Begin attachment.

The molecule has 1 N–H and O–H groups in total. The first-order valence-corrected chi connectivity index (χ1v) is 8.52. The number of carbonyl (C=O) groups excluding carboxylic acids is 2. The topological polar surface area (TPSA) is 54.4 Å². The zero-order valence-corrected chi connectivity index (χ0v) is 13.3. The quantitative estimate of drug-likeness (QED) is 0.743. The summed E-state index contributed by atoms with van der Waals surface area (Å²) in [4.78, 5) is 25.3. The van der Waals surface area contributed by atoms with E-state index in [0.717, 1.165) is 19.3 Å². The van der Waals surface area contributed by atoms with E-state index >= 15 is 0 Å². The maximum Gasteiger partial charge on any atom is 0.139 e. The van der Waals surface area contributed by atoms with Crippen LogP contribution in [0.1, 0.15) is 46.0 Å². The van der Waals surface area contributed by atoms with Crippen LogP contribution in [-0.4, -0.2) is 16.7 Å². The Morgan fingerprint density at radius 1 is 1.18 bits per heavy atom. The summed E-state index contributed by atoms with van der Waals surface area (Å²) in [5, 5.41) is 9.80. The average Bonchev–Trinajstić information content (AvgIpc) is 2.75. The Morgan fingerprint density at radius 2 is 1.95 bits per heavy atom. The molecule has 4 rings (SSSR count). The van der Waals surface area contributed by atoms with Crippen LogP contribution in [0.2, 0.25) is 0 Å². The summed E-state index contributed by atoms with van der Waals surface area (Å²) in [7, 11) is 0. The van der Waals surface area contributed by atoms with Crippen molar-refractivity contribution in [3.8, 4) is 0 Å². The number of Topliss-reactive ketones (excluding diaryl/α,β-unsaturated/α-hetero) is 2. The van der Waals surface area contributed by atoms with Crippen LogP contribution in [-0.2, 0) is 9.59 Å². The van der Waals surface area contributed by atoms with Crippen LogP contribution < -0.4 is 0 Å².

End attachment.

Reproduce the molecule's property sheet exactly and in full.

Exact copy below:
The molecule has 1 N–H and O–H groups in total. The first-order valence-corrected chi connectivity index (χ1v) is 8.52. The number of carbonyl (C=O) groups excluding carboxylic acids is 2. The topological polar surface area (TPSA) is 54.4 Å². The zero-order valence-corrected chi connectivity index (χ0v) is 13.3. The quantitative estimate of drug-likeness (QED) is 0.743. The summed E-state index contributed by atoms with van der Waals surface area (Å²) in [4.78, 5) is 25.3. The van der Waals surface area contributed by atoms with E-state index in [0.717, 1.165) is 19.3 Å². The van der Waals surface area contributed by atoms with E-state index >= 15 is 0 Å². The maximum Gasteiger partial charge on any atom is 0.139 e. The van der Waals surface area contributed by atoms with Crippen LogP contribution in [0.1, 0.15) is 46.0 Å². The van der Waals surface area contributed by atoms with Crippen LogP contribution in [-0.4, -0.2) is 16.7 Å². The Morgan fingerprint density at radius 1 is 1.18 bits per heavy atom. The summed E-state index contributed by atoms with van der Waals surface area (Å²) in [5, 5.41) is 9.80. The average Bonchev–Trinajstić information content (AvgIpc) is 2.75. The Morgan fingerprint density at radius 2 is 1.95 bits per heavy atom. The molecule has 4 rings (SSSR count). The van der Waals surface area contributed by atoms with Crippen LogP contribution in [0.2, 0.25) is 0 Å². The summed E-state index contributed by atoms with van der Waals surface area (Å²) in [7, 11) is 0. The van der Waals surface area contributed by atoms with Crippen molar-refractivity contribution in [3.8, 4) is 0 Å². The number of Topliss-reactive ketones (excluding diaryl/α,β-unsaturated/α-hetero) is 2. The van der Waals surface area contributed by atoms with Crippen LogP contribution in [-0.2, 0) is 9.59 Å². The van der Waals surface area contributed by atoms with Crippen LogP contribution < -0.4 is 0 Å².